By Vijay Jayaraj
Last week, Greta Thunberg called the COP27 climate meeting a “scam” that provides a platform for “greenwashing, lying, and cheating.” The teenage climate activist is probably right – for a change.
Many European countries that pledged at past meetings to move away from coal, oil, and natural gas have been unable to keep their promises. In the case of developing countries that depend heavily on hydrocarbons, the charade is even more apparent. For them, the meetings have become a ritual of going through the motions of green orthodoxy while intending to increase consumption of the fossil fuels necessary to sustain their economies.
It will be no different this week as the 27th edition of the United Nations’ Conference of Parties gets underway in Egypt with dour predictions and solemn, but empty, commitments.
India and China – two of the biggest users of fossil fuels – will continue to play a ceremonial role at the meeting rather than accede to the pressures of a green priesthood dominated by western governments. The energy needs of the two Asian nations – and of others like them – are too great to do otherwise.
Even the geopolitical tensions of the Ukraine conflict did not stop these countries from their determination to secure more fossil fuels. China is the number one buyer of seaborne crude from Russia, taking in 1 million barrels per day. India is not far behind. Russia is now the biggest supplier of crude to the subcontinent, accounting for 22 percent of its imports.
India has 300 million people living in poverty – on less than $2 a day. Already experiencing huge increases in oil and gas prices, the country must secure energy at reasonable prices to avoid inflation rates that would be catastrophic for middle- and lower-income citizens.
India’s commitment to the Paris climate agreement is non-binding, allowing it to prioritize domestic energy needs ahead of emission-reduction goals. Its embrace of the Net Zero craze has been lukewarm at best, setting a distant and virtually meaningless target date of 2070. India’s state-owned coal entity, the Coal India Limited (CIL), has an ambitious yearly production objective of 1 billion tons.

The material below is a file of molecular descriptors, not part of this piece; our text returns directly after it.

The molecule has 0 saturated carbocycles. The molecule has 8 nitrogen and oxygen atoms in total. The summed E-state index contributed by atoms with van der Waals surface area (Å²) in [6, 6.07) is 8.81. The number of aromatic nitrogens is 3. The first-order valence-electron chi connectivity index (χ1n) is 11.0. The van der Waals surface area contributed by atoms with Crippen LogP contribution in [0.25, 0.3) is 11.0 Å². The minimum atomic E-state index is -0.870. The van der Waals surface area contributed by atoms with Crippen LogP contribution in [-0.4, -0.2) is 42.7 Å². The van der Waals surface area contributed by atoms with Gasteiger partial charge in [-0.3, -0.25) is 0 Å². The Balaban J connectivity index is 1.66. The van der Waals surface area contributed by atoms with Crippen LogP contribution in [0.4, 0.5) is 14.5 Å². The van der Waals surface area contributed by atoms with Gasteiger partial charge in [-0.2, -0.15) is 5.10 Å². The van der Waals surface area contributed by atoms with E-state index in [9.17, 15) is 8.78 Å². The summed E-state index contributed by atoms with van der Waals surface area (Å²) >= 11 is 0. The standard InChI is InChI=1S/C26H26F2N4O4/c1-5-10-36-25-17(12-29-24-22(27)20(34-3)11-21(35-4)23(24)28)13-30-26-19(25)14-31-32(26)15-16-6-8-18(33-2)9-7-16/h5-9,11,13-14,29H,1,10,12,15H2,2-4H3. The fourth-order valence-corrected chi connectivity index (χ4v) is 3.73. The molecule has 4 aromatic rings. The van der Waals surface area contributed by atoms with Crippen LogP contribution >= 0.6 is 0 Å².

Though the numbers are impressive, they pale in comparison to China’s. In 2021, China’s coal production was over 4 billion tons and is to increase in the coming years. According to the U.S. Energy Information Administration, “China is by far the world’s largest producer and consumer of coal, accounting for 46 percent of global coal production and 49 percent of global coal consumption – almost as much as the rest of the world combined.”
Ironically, the country’s coal output began to rise after Beijing joined the Paris climate agreement in 2016. Even more astonishing is the fact that most of the world’s renewable technology is manufactured by China’s coal-powered factories. Chinese coal is responsible for supporting the production of more than 60 percent of the world’s solar panels.
Neither the Paris agreement in 2016 nor the Net Zero movement have been able to reverse China’s and India’s dependency on fossil fuels. Unlike Europe, neither nation is willing to sacrifice economic growth and a certain level of energy independence for the destructive – and unachievable – objectives of the climate alarmists.
Green promises made at COP27 by China and India will be superficial at best.
Vijay Jayaraj is a Research Associate at the CO2 Coalition, Arlington, Virginia.
This commentary was first published at American Thinker, November 7, 2022, and can be accessed here.He holds a master’s degree in environmental sciences from the University of East Anglia, UK and resides in India.